I really enjoyed her poem "One Art" and "Poem." I find her ability to discuss personal moment without being in your face about it very interesting. "One Art" doesn't cry out that she lost someone until the end, but she doesn't make an exact identity to anyone specific. "The joking voice" and "gesture" allows the person to be nearly anyone. I believe this allows the readers to make their own personal connection and can relate to the loss of a loved one. Readers can acknowledge that Bishop isn't as ok as she appears to be in the first few stanza, but it is also a quieter outcry. It's as if she is a confessional poet, but she isn't confessing in the same way Lowell and others were doing at the time.
I believe her ability to be personal while allowing others to make their own connections also shows up in "Poem." Many people have had that childhood place that has changed over the years. There are the homes of families and other relatives can share the stories of how things were before your time and tell how things have changed since their youth.
I also enjoy the use of nature and locations in her poetry. I believe this is another way for Bishop to express her emotions. As a child she moved around a lot and as an adult she continued to travel. I believe she felt displaced and wasn't ever sure where she had a home. Writing poems about the places she sees allows her to have a place of her own in her poetry. It allows her to leave a footprint somewhere, even if it's just in poetry. Maybe she can be comparable to Emily Dickinson, who also wrote about exotic locations. The difference would be that Bishop went to many of these places while Dickinson just read about them.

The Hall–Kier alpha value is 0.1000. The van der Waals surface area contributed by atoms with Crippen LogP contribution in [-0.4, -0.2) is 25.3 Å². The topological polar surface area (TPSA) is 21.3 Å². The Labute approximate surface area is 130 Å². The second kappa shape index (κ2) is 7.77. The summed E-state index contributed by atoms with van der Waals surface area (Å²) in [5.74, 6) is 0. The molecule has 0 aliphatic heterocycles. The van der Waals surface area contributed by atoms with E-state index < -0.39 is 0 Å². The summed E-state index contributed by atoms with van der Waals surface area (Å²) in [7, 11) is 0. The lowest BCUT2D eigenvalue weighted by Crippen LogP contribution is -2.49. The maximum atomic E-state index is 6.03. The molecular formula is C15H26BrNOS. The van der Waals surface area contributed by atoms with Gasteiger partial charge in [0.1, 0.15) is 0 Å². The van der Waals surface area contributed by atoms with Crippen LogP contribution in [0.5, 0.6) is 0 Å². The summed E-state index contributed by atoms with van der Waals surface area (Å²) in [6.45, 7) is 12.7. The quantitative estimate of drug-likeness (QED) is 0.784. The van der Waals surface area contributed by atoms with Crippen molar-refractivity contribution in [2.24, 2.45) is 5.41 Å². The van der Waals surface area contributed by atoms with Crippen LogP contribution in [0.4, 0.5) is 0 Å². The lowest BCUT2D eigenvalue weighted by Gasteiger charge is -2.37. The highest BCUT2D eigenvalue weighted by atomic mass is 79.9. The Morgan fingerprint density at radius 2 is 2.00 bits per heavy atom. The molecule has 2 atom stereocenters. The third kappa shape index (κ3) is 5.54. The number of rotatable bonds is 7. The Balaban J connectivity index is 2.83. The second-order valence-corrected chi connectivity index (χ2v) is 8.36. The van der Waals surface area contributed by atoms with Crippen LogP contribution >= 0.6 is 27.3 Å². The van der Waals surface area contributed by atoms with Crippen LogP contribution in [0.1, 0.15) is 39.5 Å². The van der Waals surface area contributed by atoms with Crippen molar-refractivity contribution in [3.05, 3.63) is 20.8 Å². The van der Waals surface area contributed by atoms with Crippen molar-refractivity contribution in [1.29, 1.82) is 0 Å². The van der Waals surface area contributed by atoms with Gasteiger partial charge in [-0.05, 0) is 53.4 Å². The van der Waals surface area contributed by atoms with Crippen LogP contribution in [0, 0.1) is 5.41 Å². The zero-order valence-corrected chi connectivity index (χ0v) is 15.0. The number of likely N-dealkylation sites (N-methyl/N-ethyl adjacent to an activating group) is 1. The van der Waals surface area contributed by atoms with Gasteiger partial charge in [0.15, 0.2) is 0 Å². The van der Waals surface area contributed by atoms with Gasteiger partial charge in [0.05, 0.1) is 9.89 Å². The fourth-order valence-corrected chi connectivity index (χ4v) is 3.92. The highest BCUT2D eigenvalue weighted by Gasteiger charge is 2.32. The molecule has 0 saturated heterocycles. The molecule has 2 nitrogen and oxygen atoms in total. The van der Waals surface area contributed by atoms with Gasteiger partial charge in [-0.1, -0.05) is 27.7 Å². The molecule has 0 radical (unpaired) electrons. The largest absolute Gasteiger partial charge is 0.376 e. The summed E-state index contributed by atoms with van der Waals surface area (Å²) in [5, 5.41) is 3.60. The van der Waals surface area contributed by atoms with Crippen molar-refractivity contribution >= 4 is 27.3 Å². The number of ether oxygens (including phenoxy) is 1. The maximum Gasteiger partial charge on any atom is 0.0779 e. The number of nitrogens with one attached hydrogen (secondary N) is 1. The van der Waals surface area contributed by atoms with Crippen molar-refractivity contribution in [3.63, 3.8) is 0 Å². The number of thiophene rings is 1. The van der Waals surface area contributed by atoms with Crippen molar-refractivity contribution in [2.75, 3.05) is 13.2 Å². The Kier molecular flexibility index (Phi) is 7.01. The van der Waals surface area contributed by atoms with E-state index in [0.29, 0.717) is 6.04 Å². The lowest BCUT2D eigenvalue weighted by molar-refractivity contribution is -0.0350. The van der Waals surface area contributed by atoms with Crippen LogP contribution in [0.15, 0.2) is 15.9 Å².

Though she isn't one of my favorite poets I did enjoy reading Elizabeth Bishop and I do find it interesting that she wasn't as popular as the confessional poets of her time, but that her poetry has become more appreciated in the future. I think that might go back to the idea that she was both personal with her writing but is vague enough to allow others to understand. I think being too personal in a poem, like the confessional poets, leaves distance between the reader and the poem unless they have experienced something exactly the same.